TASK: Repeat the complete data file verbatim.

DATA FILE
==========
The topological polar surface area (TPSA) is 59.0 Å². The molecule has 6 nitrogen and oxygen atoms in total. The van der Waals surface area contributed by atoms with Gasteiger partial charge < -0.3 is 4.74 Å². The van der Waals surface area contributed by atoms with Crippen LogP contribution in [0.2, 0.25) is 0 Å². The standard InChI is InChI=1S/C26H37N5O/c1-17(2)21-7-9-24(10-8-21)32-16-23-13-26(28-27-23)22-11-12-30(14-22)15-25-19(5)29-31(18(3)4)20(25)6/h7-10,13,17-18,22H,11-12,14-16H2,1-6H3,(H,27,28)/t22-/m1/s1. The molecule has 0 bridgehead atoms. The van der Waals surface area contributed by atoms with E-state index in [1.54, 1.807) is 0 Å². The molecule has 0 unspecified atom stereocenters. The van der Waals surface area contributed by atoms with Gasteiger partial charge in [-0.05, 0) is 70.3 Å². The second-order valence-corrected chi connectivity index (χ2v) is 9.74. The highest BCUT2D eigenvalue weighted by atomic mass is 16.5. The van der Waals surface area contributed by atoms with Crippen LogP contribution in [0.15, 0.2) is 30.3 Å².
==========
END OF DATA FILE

The topological polar surface area (TPSA) is 59.0 Å². The molecule has 6 nitrogen and oxygen atoms in total. The van der Waals surface area contributed by atoms with Gasteiger partial charge < -0.3 is 4.74 Å². The van der Waals surface area contributed by atoms with Crippen LogP contribution in [0.2, 0.25) is 0 Å². The standard InChI is InChI=1S/C26H37N5O/c1-17(2)21-7-9-24(10-8-21)32-16-23-13-26(28-27-23)22-11-12-30(14-22)15-25-19(5)29-31(18(3)4)20(25)6/h7-10,13,17-18,22H,11-12,14-16H2,1-6H3,(H,27,28)/t22-/m1/s1. The molecule has 0 bridgehead atoms. The van der Waals surface area contributed by atoms with E-state index in [1.54, 1.807) is 0 Å². The molecule has 0 unspecified atom stereocenters. The van der Waals surface area contributed by atoms with Gasteiger partial charge in [-0.05, 0) is 70.3 Å². The second-order valence-corrected chi connectivity index (χ2v) is 9.74. The highest BCUT2D eigenvalue weighted by atomic mass is 16.5. The van der Waals surface area contributed by atoms with Crippen LogP contribution in [0.15, 0.2) is 30.3 Å².